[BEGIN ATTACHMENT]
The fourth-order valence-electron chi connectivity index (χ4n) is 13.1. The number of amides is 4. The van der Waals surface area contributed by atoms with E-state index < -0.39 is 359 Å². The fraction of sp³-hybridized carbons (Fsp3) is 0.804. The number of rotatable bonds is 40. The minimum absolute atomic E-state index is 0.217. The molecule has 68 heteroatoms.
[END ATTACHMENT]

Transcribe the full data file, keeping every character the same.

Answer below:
The fourth-order valence-electron chi connectivity index (χ4n) is 13.1. The number of amides is 4. The van der Waals surface area contributed by atoms with E-state index < -0.39 is 359 Å². The fraction of sp³-hybridized carbons (Fsp3) is 0.804. The number of rotatable bonds is 40. The minimum absolute atomic E-state index is 0.217. The molecule has 68 heteroatoms.